But in a 4 May interview, he told the Wall Street Journal he was reversing that position as well.
“I’ll be putting up money, but won’t be completely self-funding, as I did during the primaries,” he said.
Mr Trump’s position on abortion came under scrutiny in March when he told MSNBC’s Chris Matthews that he supported a ban on the procedure, and women who undergo it should face punishment.
If abortion is banned in the US, “you’ll go back to a position like they had where people will perhaps go to illegal places. But you have to ban it,” Mr Trump said, adding, “There has to be some form of punishment.”
He quickly walked back the comments - which the Clinton campaign called “horrific and telling” - in a statement released by the campaign.
“This issue is unclear and should be put back into the states for determination. Like Ronald Reagan, I am pro-life with exceptions, which I have outlined numerous times,” he said.
But Mr Trump had been previously supportive of women’s right to choose.
In 1999, he told the Associated Press: “I believe it is a personal decision that should be left to the women and their doctors.”
And in his 2000 book, The America We Deserve, he wrote, “I support a woman’s right to choose, but I am uncomfortable with the procedures.”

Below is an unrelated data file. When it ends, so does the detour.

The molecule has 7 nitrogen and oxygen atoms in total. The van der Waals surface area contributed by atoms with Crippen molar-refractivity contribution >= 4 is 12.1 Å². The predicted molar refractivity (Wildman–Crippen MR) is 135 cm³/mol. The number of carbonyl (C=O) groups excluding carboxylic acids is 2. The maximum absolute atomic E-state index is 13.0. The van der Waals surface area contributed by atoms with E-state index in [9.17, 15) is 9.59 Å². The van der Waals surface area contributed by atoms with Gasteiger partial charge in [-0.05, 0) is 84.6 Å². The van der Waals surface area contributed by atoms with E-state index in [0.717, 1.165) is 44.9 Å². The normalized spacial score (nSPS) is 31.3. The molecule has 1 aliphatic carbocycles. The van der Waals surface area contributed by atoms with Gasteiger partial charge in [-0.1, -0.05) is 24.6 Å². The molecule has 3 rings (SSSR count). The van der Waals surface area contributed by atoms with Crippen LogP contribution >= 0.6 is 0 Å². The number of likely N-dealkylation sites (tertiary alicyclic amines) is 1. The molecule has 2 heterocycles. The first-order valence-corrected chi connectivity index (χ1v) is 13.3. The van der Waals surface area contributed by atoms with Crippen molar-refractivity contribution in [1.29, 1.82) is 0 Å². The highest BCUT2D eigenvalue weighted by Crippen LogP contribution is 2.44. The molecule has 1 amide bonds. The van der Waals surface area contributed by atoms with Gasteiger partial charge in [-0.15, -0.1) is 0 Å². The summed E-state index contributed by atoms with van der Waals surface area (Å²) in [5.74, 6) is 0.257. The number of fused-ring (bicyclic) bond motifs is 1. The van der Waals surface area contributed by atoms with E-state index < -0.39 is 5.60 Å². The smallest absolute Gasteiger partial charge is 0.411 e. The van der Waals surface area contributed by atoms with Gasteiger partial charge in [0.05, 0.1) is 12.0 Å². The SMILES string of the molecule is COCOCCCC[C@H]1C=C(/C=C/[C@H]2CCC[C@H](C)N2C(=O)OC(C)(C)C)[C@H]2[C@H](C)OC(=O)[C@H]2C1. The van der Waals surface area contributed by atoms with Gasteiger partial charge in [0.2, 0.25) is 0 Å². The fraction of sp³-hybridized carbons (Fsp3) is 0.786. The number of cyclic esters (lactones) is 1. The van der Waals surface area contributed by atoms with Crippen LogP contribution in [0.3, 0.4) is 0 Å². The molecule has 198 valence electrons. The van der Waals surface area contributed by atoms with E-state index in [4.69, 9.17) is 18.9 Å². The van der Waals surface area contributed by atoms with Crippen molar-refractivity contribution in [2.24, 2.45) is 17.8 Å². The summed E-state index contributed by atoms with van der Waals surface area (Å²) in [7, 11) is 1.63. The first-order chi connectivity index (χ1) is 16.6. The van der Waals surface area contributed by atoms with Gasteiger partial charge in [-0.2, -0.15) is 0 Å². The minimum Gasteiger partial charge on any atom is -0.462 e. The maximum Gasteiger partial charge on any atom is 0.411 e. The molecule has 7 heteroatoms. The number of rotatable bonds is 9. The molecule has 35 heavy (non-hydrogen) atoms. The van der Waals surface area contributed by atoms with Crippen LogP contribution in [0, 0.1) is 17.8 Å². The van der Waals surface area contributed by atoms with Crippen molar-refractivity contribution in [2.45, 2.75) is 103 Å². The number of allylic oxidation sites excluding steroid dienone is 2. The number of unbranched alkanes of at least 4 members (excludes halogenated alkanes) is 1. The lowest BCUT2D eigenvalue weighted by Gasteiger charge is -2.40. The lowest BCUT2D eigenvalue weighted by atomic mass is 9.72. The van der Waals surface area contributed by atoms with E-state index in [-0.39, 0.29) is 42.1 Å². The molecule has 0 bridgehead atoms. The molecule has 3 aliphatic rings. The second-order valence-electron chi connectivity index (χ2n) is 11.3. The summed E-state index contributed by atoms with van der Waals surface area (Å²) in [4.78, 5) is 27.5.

Mr Trump is opposed to a single-payer healthcare system and believes the industry should remain privatised.
“[Single payer] works in Canada. It works incredibly well in Scotland. It could have worked in a different age,” he said in the first GOP debate last year. “What I'd like to see is a private system without the artificial lines around every state.”
However, he said the opposite in a 1999 interview with CNN’s Larry King.
“If you can’t take care of your sick in the country, forget it, it’s all over. ... I believe in universal healthcare,” he said.
He expanded on the idea in his 2000 book.
The most prominent facet of Mr Trump’s campaign has been his stance on immigration. He announced his candidacy in June 2015 by referring to Mexicans as “criminals” and “rapists,” and promised he would build a massive wall on the US’ southern border.
But when it comes to skilled immigrant labour, Mr Trump does not give quite as clear cut an idea of his position. According to the Washington Post, Mr Trump switched his stance on H-1B visas, which the US grants to skilled foreign workers at the request of business firms who need their expertise.
During a CNBC debate in October, Mr Trump said he supported skilled foreign workers, and that they should stay in the country.
“We’re losing some of the most talented people,” he said. “They go to Harvard. They go to Yale. They go to Princeton. They come from another country, and they’re immediately sent out. I am all in favour of keeping these talented people here so they can go to work in Silicon Valley.”
Following the debate, his campaign released a statement with a contrary position on the visa program.
“The H-1B program is neither high-skilled nor immigration: these are temporary foreign workers, imported from abroad, for the explicit purpose of substituting for American workers at lower pay,” Mr Trump said in the statement.
“I will end forever the use of the H-1B as a cheap labour program, and institute an absolute requirement to hire American workers first for every visa and immigration program. No exceptions.”